Peter Young, author `Understanding NLP`
A book that takes a great step towards explaining the process of therapeutic change is Dan Short's Hope and Resiliency, recently published by Crown House. Short, in collaboration with two of Erickson's daughters, has extracted some basic principles of the work of Erickson. The subtitle of this book is Understanding the Psychotherapeutic Strategies of Milton H. Erickson, MD.

Milton Erickson (1901-1980) was one of the most innovative therapists of the twentieth century. He was a founding father of clinical hypnosis, and one of the inspirational models of excellence for NLP. Richard Bandler and John Grinder wanted to know what made him so successful, and analysed the language patterns that Erickson used. Dan Short does more. From studying the vast quantity of Erickson's published work, and through personal anecdotes from Betty Alice Erickson and Roxanna Erickson Klein, the authors have devised a simple descriptive model of the kinds of interventions Erickson would make. However, this is not a book about -˜technique.' We are warned in the very first paragraph of Chapter 1 (page 3) that:

Modeling

What is more important, technique or understanding? If after reading this book the reader is mostly excited about the new techniques that have been discovered, then the book should be read again in order to arrive at the main point.

We are intensely curious about other people, especially when they do things that we cannot. When someone does something outstanding, we may wonder -œis it magic?- or -œis it something that I could learn to do in time?-

Actually, young children don't bother much with detailed analysis; if they want to do it they pretend that they can. They don't bother to find the reasons why not. That's more an adult thing; getting older and wiser seems to be about telling ourselves that we are no good at doing certain things. In other words, we stop learning from our -˜mistakes' and limit the directions we take in life. We lose the ability to laugh at our own -˜out-takes.' Hence the growing market for self-help and personal development - the aim of which is to reunite us with our abilities and help us achieve our desires. As adults we need to understand the story.

The art of modeling is to find the -˜hidden' key to successful action, and that means seeing beyond appearances and finding the pattern. It is a talent that we all have, and one we could probably improve. We are constantly making sense of our world and of what people are doing; but we are not usually formulating it as a -˜theory' or as a fully worked out story. And therein lies the challenge; putting the essence of what we experience into words, explaining how things happen with abstract generalisations.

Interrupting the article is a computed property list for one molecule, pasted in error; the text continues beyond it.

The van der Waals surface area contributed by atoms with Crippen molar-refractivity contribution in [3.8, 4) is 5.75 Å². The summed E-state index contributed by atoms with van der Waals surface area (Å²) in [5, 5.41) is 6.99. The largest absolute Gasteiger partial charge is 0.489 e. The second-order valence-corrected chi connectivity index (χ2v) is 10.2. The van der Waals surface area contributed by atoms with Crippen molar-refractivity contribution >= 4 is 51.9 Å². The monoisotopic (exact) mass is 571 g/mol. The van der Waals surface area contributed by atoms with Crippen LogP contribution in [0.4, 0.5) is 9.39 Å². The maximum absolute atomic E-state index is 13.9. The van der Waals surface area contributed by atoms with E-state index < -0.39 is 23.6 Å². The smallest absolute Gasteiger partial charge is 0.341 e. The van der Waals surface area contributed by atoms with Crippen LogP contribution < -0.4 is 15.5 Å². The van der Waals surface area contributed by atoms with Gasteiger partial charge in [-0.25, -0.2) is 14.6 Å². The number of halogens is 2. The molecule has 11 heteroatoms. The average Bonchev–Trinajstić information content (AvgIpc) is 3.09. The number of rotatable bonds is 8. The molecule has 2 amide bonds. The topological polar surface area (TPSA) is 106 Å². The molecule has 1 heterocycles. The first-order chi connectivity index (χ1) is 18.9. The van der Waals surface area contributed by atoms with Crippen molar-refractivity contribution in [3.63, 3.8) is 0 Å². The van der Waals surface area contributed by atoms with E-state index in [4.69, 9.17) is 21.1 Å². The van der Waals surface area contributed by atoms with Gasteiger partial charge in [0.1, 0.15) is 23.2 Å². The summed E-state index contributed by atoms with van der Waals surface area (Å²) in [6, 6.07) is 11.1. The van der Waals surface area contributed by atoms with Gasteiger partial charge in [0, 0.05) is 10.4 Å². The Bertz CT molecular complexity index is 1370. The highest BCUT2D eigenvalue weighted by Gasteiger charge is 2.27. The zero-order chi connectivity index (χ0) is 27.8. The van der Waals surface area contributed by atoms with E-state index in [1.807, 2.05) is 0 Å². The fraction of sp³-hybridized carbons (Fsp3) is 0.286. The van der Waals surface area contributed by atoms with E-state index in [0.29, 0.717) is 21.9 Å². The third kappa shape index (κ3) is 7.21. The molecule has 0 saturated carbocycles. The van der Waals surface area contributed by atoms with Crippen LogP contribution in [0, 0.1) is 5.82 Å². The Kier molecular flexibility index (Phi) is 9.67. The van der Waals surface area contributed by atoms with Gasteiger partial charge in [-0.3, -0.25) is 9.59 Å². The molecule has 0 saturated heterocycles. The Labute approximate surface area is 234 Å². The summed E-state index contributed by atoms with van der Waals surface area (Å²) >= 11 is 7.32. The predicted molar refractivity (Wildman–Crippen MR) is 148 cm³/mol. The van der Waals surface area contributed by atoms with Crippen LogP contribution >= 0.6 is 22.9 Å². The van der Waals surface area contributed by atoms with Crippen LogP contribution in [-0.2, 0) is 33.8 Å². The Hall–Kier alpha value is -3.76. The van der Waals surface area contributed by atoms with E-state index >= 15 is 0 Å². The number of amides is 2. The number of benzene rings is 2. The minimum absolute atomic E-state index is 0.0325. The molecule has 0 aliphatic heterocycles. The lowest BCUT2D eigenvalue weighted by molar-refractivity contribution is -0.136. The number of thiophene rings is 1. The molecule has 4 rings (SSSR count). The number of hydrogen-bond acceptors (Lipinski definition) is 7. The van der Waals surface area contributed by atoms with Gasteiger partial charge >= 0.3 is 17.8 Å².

Given the huge amount of material created by and written about Milton Erickson, Dan Short has done a great job sorting through it all and describing the basic principles that Erickson was using. It's a relatively short book, but that is to its advantage. A good theory is going to be brief, which means it is going to be more valuable because it is more widely applicable.

Accepting what the client brings
The main thing that Erickson did was to take what his clients gave him, and go with it. Rather than deny, distort, or change what they said, he would accept it. That is a rare thing in our culture. Most people want to change other people on their own terms, not on the client's. But accepting what you are offered is a skill that can be learned. You just have to do it. (For more on this, see Keith Johnstone's chapter on Spontaneity.)
Asking questions is an excellent therapeutic technique. You don't need answers. The fact that you ask a question directs the client's attention to some aspect of what they do (or what they say about what they do), and this kind of begins to get them to reflect on it, puts it into doubt, suggests that it could be otherwise ... Once you realise there is an option, you can then seek it. What does the therapist do? He acts congruently, believes that the client has the means to find the alternative they seek. The rest is theatre; it's making the whole experience reinforce the specialness of the encounter. Change becomes a reasonable thing to do. The Emperor thought he was being reasonable, but not wanting to lose status by appearing foolish was bamboozled by the swindlers who had their own agenda.